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Ann Dermatol. 2016 Oct;28(5):579-585. Epub 2016 Sep 30.

Induction of Interleukin-22 (IL-22) production in CD4+ T Cells by IL-17A Secreted from CpG-Stimulated Keratinocytes.

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Department of Dermatology, Chungnam National University School of Medicine, Daejeon, Korea.



Interleukin-17A (IL-17A) is mainly secreted from Th17 cells that are activated by various stimuli including CpG oligodeoxynucleotide, a Toll-like receptor 9 (TLR9) ligand. Recently, it has been demonstrated that keratinocytes play an important role in the pathogenesis of psoriasis.


To investigate the potential role of keratinocytes, we examined whether TLR9 ligand CpG induces IL-17A expression in keratinocytes.


We used HaCaT keratinocytes as a model system, and determined CpG-induced IL-17A using enzyme-linked immunosorbent assay and Western blot.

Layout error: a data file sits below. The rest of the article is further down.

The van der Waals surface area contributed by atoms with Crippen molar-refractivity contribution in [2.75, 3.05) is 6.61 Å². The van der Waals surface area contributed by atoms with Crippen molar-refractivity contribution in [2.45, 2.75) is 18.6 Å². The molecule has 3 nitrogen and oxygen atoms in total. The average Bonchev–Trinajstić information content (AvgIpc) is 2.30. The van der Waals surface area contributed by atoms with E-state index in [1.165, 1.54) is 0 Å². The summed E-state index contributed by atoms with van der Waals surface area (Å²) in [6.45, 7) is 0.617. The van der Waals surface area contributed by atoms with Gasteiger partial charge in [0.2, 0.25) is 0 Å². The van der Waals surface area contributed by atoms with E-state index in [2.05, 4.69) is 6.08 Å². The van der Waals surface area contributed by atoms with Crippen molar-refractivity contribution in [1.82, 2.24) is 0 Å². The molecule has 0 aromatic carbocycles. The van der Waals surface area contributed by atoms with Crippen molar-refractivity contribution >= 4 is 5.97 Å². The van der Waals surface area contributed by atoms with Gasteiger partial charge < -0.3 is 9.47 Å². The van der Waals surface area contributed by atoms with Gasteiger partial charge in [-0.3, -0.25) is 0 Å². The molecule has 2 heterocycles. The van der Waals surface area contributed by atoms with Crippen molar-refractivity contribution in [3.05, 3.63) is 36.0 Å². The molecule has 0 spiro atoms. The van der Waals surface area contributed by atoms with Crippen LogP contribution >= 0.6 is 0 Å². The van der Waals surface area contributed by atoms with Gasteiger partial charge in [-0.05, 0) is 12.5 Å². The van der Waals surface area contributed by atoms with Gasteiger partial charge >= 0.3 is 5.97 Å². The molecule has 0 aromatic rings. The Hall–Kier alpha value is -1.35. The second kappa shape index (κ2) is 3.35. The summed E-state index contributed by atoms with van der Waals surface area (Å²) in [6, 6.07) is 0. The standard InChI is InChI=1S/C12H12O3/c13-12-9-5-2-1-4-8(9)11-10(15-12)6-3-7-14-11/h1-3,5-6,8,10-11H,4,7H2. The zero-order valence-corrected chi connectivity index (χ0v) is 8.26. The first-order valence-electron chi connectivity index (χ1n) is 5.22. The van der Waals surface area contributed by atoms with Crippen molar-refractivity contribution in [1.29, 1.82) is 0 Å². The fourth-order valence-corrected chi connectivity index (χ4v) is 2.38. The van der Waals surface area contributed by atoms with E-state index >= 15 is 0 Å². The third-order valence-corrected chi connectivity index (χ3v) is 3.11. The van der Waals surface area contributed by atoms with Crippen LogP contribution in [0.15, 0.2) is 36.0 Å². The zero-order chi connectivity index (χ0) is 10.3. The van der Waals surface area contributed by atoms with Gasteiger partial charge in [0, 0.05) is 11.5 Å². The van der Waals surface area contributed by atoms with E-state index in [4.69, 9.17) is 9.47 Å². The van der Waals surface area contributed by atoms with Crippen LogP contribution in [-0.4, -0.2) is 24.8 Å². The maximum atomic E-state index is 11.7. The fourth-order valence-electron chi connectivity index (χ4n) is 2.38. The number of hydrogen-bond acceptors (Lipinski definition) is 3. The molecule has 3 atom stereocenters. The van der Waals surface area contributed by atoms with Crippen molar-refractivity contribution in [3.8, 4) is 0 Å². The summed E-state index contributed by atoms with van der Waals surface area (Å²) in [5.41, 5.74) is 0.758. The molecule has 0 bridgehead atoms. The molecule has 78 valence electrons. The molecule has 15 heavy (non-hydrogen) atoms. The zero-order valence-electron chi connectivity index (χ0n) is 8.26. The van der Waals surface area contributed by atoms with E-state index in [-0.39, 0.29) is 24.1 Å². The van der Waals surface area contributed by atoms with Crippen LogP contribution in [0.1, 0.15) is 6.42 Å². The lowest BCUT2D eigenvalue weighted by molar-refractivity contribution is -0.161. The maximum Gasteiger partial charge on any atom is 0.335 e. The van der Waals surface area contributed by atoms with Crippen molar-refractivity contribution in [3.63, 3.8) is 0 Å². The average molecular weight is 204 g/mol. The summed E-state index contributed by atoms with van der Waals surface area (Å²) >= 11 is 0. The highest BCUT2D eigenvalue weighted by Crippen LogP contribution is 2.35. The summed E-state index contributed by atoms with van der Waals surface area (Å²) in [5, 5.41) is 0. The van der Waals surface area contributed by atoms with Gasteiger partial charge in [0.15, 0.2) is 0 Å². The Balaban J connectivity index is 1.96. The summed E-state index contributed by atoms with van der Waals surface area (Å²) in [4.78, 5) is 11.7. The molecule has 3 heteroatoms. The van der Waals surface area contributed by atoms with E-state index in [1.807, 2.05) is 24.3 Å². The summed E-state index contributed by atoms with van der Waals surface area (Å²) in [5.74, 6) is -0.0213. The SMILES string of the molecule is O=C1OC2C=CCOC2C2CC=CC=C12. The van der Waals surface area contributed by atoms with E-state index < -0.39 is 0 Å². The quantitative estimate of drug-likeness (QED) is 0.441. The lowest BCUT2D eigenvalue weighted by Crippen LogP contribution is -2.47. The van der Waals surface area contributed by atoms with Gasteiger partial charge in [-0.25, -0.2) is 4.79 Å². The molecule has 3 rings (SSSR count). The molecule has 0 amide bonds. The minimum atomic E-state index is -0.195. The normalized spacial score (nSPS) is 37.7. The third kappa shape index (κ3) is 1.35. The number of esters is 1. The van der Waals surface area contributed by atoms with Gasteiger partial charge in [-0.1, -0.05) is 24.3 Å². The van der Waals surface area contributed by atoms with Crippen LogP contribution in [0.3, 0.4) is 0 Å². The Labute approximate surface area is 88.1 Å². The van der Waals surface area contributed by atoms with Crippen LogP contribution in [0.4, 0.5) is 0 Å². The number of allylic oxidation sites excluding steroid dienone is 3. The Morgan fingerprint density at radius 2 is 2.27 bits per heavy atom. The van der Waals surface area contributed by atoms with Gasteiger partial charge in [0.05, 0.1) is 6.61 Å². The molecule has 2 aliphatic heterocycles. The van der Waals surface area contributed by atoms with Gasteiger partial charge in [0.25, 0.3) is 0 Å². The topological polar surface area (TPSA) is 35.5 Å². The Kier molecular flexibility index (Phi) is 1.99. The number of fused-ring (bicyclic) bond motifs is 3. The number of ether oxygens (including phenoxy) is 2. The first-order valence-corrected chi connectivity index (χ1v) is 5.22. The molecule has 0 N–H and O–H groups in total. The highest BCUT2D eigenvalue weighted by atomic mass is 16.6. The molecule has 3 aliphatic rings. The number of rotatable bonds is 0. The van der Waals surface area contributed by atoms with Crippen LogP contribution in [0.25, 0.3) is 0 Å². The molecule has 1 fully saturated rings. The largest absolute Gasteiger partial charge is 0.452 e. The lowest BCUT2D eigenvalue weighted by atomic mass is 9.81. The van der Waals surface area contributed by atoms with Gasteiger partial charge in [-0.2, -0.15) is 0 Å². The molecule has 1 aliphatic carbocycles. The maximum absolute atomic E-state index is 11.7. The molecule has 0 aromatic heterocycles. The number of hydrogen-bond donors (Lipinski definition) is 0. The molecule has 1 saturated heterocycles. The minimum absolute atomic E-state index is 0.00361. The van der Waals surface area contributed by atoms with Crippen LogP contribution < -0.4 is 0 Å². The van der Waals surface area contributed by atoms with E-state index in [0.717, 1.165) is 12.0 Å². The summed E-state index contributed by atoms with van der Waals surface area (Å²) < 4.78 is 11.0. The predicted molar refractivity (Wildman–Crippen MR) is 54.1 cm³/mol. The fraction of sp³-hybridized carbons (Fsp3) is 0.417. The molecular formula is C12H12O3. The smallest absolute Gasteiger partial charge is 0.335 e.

When HaCaT keratinocytes were treated with CpG, the expression of several cytokines including IL-17A, tumor necrosis factor-α and CCL20 was markedly increased. Treatment with nuclear factor (NF)-κB inhibitor significantly blocked the CpG-induced IL-17A production, indicating that CpG induced IL-17A expression through the NF-κB signaling pathway. In addition, IL-17A secreted from keratinocytes stimulated the CD4+ T cells, resulting in strong induction of IL-22 production.


Since IL-22 is an important mediator for psoriatic inflammation, our data suggest that keratinocytes can participate in the pathogenesis of psoriasis via the TLR9-dependent IL-17A production.


CpG; Interleukin-17A; Keratinocytes; NF-κB; Psoriasis

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